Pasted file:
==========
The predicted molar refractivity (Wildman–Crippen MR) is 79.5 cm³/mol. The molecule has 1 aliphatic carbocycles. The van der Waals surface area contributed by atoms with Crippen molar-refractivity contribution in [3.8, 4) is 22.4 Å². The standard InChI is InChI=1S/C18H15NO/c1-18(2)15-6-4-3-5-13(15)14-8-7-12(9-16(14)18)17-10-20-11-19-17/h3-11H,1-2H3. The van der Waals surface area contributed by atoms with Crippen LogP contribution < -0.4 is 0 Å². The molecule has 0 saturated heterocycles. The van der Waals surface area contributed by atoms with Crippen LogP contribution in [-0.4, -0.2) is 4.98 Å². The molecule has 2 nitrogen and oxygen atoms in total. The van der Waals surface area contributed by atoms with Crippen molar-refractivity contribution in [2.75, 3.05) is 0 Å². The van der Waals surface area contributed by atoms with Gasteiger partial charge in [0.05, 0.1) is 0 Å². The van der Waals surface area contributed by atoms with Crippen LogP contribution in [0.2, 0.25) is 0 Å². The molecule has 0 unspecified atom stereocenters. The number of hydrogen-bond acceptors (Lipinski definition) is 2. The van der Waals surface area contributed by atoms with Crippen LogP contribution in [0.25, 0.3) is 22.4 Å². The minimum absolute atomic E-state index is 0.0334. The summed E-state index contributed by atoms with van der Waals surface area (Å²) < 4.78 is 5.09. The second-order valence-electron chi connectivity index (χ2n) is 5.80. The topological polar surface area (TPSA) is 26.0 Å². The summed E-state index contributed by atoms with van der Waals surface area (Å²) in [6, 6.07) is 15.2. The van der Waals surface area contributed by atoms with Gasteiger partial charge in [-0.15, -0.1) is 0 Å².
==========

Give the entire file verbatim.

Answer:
The predicted molar refractivity (Wildman–Crippen MR) is 79.5 cm³/mol. The molecule has 1 aliphatic carbocycles. The van der Waals surface area contributed by atoms with Crippen molar-refractivity contribution in [3.8, 4) is 22.4 Å². The standard InChI is InChI=1S/C18H15NO/c1-18(2)15-6-4-3-5-13(15)14-8-7-12(9-16(14)18)17-10-20-11-19-17/h3-11H,1-2H3. The van der Waals surface area contributed by atoms with Crippen LogP contribution < -0.4 is 0 Å². The molecule has 0 saturated heterocycles. The van der Waals surface area contributed by atoms with Crippen LogP contribution in [-0.4, -0.2) is 4.98 Å². The molecule has 2 nitrogen and oxygen atoms in total. The van der Waals surface area contributed by atoms with Crippen molar-refractivity contribution in [2.75, 3.05) is 0 Å². The van der Waals surface area contributed by atoms with Gasteiger partial charge in [0.05, 0.1) is 0 Å². The van der Waals surface area contributed by atoms with Crippen LogP contribution in [0.2, 0.25) is 0 Å². The molecule has 0 unspecified atom stereocenters. The number of hydrogen-bond acceptors (Lipinski definition) is 2. The van der Waals surface area contributed by atoms with Crippen LogP contribution in [0.25, 0.3) is 22.4 Å². The minimum absolute atomic E-state index is 0.0334. The summed E-state index contributed by atoms with van der Waals surface area (Å²) < 4.78 is 5.09. The second-order valence-electron chi connectivity index (χ2n) is 5.80. The topological polar surface area (TPSA) is 26.0 Å². The summed E-state index contributed by atoms with van der Waals surface area (Å²) in [6, 6.07) is 15.2. The van der Waals surface area contributed by atoms with Gasteiger partial charge in [-0.15, -0.1) is 0 Å².